Derby Diary #5
December 1, 2020
Category: Mongol Derby
As the Derby progresses, the riders find themselves in that exhausted, surreal state where the ordinary becomes extraordinary. The sheer magnitude of the Mongolian landscape and the significance of their odyssey across it smacks them in the face. Home seems like a million miles away, and the end of the race is still a long ways off…
Patrick Sells ~ “Despite the pain, we rejoiced in the extraordinary surroundings. To be in limitless space, unfettered by walls and fences, was uplifting. For the same reason I crave being in the mountains, I found peace in Mongolia. The land was not divided and parcelled up; it was flowing, shared by all. Herds of horses ran free, the stallion leading, foals cantering behind the mares at foot. At one point, riding alone into the final urtuu on Day 4, I was faced with a vista of such beauty, I don’t mind admitting that in my exhausted state I was moved to tears. A murmuration of starlings swirled back and forth as the sun dropped towards the mountains in the west; the only sounds were the horse treading softly beneath me and a large herd of yaks cropping the steppe grass nearby, some pausing to watch me pass. Smoke drifted from the chimney of the cozy white ger just a little further down the river valley, promising warm stew and a place to lie for the night. Such ecstasy at simple pleasures; an elated grin through tears of sheer wonder.
In every ger would be a shrine to the horse. Faded photos of their best racehorses in generations gone by, with medals hanging over plastic horse figurines. Roughly made felts and tapestries of riders on strong steeds mounted on the wicker walls. Even in this modern age, here still exists a society that cherishes the simple but important things in life: family, horses, livestock, and the land. To Mongolians, God exists in the Eternal Blue Sky, in the wind and the rain. He cannot be contained in a church or a mosque, nor in a book or text. Although an atheist, this makes far more sense to me than any other religion I’ve yet encountered.
Ghengis Khan too found these foreign religions perplexing, but under his omnipotent rule he allowed freedom of choice for his subjects to worship whoever they wished. His was a ground-breaking meritocratic society, meaning that one’s place in the community was based upon that person’s merit rather than his breeding. He smashed feudal systems, and therefore in a way liberated millions under his vast empire. Of all figures in the short history of mankind, Ghengis Khan, quite rightly crowned ‘Man of the Millenium’, for me stands supreme.”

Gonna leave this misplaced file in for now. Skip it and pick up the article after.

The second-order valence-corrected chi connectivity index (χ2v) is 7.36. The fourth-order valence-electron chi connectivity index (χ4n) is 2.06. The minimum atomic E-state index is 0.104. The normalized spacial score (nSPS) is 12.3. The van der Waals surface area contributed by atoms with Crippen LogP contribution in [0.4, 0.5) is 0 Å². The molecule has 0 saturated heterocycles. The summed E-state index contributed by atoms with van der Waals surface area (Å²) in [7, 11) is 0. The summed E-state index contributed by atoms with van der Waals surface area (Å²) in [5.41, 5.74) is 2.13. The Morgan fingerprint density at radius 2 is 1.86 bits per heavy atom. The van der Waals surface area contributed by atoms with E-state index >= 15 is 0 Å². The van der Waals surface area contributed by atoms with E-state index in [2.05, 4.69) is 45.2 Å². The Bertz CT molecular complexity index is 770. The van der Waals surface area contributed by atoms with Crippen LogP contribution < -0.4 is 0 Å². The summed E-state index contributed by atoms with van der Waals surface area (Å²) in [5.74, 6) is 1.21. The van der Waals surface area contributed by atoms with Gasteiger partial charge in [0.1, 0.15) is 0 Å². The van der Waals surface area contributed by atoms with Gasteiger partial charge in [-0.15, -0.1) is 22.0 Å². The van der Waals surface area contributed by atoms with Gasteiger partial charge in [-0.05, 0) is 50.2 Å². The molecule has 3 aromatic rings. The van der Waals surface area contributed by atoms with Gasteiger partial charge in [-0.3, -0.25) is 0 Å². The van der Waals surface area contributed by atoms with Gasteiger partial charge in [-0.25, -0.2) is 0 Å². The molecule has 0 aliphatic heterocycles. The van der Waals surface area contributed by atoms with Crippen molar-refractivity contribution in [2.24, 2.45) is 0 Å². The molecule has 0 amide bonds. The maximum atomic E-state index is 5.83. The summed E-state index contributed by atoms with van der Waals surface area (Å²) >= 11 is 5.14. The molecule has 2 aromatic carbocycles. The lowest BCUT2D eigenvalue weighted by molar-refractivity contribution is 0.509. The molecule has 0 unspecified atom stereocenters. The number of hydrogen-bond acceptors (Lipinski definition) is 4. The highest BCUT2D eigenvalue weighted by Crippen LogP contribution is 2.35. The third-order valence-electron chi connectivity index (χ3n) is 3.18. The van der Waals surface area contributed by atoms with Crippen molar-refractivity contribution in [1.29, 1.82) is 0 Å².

Photos by Saskia Marloh
Riders can be a superstitious lot and good luck charms abound in the race. Some riders have carried photos, some have carried letters from loved ones, but Jesse arrived with a unique nautically-themed talisman, and a ölzij ulzii – a good luck charm design common in Mongolia and associated with Buddhist beliefs.
Jesse Byrne ~ “Before I left for the Derby, things were pretty emotional for me. I get a little that way if I have to leave my family. My son Logan, who was five at the time. decided to make me a going away present. I initially thought it was just a message, but then he informed me the message was written on a pirate ship. This gesture just turned me into a blubbering mess. I wore the pirate ship on a piece of string around my neck, and it became my symbol of strength. When times were tough, I’d reach in and feel that stupid little piece of plastic and carry on, knowing that the harder I rode, the quicker I could get back to everyone. I also had a Mongolian talisman, which was a present from my whole family. Somehow they’d found a Mongolian good luck charm in a local shop in Banbury where we live and presented it to me before I left.
As the race progressed, the talisman and that little pirate ship stayed with me, but on about Day 4, I had a quick feel for the ship but it wasn’t there. I had expected it to fall off, but when I thought it had, it really rattled me. I could feel the Mongolian talisman, but the ship was gone. At the end of that day, when I got undressed, I realised that the ship was still actually there. It had worked its way around the back of my neck. I was so happy! I still treasure both the talisman and the pirate ship, and have worn them with pride, along with my Derby medal and deel, on numerous occasions.
At one station crew member Erik gave me the phone. I didn’t know what I was going to see, but first I saw a short video from Aoife, a friend of mine and Sarah’s from back home. It was in true Aoife style, swearing her head off at us and telling us how proud everyone back home was of us. Then the video switched to my wife and the kids and I just broke down. I turned away from the crew and vets that were there watching me (and I’m sure had been waiting for me to see the video and my reaction.)
At that moment I became very happy that the finish wasn’t too far away and then I could start making my way home to them. I also became very proud of what we were doing and realised how big a task the Mongol derby was. But to be honest with you, besides realising how much I missed my family, that was the point in the race that I realised how absolutely stuffed I was and that whatever position I finished the race in, I’d given everything I could at that point. I also realised how much I needed to catch Sarah and Margareet who had gone on ahead of me after I’d lost my horse and got a 3 hour time penalty. I’d been riding so hard to catch them and I really needed my team back so we could all cross the finish line together.”
Photos by Sarah Farnsworth , Erik Cooper